Lebanese crisis pulls US, France closer together
At the same moment when Ronald Reagan went on American television to announce the dispatch of marines to Beirut, French President Francois Mitterrand was appearing on French screens with the same message.
Mr. Mitterrand announced that 1,100 French paratroopers and infantry would be deployed in the Lebanese capital, 350 of them arriving Sept. 23.
The coordination between the two presidents reflects their agreement over what to do to stop the violence in Lebanon. It also shows how the Mideast strategies of Paris and Washington have moved closer together following Mr. Reagan's recently unveiled peace plan and the massacre of Palestinians.
American diplomats expressed delight that the French were joining the peacekeeping force. ''We didn't want to go in alone,'' a US diplomat said. ''A multinational force has more stature, but of course we didn't want it to be so multinational as to include the Soviets.''
Unlike with the Soviets, the US and France are in complete agreement on strategy in Lebanon. Both Paris and Washington are demanding that the Israelis pull out of Beirut.
Beyond this pullback, the French want both the Israelis and the Syrians to withdraw from the country. Special US Middle East envoy Philip C. Habib met Sept. 21 with French Foreign Minister Claude Cheysson, and Mr. Cheysson later told reporters that both countries wanted all foreign forces evacuated from Lebanon.
''Without such an evacuation, Lebanon's integrity and sovereignty could not be possible,'' Mr. Cheysson said. ''We are 100 percent, I would say 200 percent, in agreement with the Americans on this point.''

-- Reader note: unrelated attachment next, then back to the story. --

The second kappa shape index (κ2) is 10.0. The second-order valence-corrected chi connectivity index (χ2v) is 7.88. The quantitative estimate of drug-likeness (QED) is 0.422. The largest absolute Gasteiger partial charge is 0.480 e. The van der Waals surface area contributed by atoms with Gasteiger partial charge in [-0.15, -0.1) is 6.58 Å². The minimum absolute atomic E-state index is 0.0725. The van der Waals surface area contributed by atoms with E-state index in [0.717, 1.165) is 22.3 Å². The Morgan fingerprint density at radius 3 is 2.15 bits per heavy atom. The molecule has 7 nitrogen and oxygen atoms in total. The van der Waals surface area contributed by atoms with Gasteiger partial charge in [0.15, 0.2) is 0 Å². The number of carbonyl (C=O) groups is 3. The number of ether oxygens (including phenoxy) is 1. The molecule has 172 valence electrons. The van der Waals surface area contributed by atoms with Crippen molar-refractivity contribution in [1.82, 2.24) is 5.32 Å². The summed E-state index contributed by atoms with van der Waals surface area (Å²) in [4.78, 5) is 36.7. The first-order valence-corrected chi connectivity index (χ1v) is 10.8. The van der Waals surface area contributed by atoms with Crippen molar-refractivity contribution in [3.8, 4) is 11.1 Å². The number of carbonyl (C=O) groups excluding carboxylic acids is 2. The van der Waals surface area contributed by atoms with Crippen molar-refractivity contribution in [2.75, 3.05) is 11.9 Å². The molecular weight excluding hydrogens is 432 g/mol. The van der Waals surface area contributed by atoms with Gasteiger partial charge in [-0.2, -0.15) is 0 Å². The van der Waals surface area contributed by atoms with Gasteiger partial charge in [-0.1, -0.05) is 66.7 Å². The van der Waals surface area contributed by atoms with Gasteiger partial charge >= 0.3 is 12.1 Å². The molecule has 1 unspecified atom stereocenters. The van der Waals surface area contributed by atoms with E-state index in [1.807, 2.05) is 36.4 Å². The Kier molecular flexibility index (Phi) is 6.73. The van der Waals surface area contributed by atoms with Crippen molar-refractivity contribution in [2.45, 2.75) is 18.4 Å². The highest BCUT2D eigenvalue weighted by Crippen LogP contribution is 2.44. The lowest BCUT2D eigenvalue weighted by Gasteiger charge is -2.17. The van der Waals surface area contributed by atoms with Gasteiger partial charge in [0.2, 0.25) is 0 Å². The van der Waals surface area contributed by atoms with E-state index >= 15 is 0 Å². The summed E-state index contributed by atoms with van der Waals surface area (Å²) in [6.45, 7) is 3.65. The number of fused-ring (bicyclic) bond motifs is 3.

It is only after foreign troops are removed from Lebanon that the French and the Americans disagree on how to make peace in the Mideast. Mr. Mitterrand believes that Israel must negotiate directly with the PLO and accede to the establishment of an independent Palestinian state.
But while the French President is insistent on this point, he has not rebuffed the recently unveiled Reagan plan which rules out such a state. ''President Reagan's proposals seem to aim in the direction we have been defending,'' he said.
For now, though, the first concern is Lebanon. The French are participating in the peacekeeping force not only out of humanitarian feelings, but because they have strong ties to Lebanon.
Since the 16th century, France has, to a greater or lesser extent, made itself the protector of Lebanon's large Christian population. In 1860 it sent a large peacekeeping force to the country after Muslims massacred thousands of Maronites.
After World War I, the French assumed a League of Nations protectorate for Lebanon. In 1941, they liberated the country, and in 1946, French troops finally withdrew.
But the ties remain. Many Frenchmen, as columnist Jean Dutourd put it in France Soir this week, remember Lebanon before its civil war as ''a delicious country, a little France of the Middle East.''
Historical and sentimental attachments aside, the French also want to remain active in the Mideast because much of its livelihood depends on the area. France receives much of its oil from the region and exports large amounts of high technology and arms there.
Remember above all, ''we're critically tied to the region,'' a French Foreign Ministry official said in explaining why his country was sending troops to Beirut.
Finally, France's new Socialist government has an ideological commitment to keeping Lebanon and other third-world countries from American or Soviet domination. ''We want to keep the region out of the East-West conflict,'' the Foreign Ministry official said.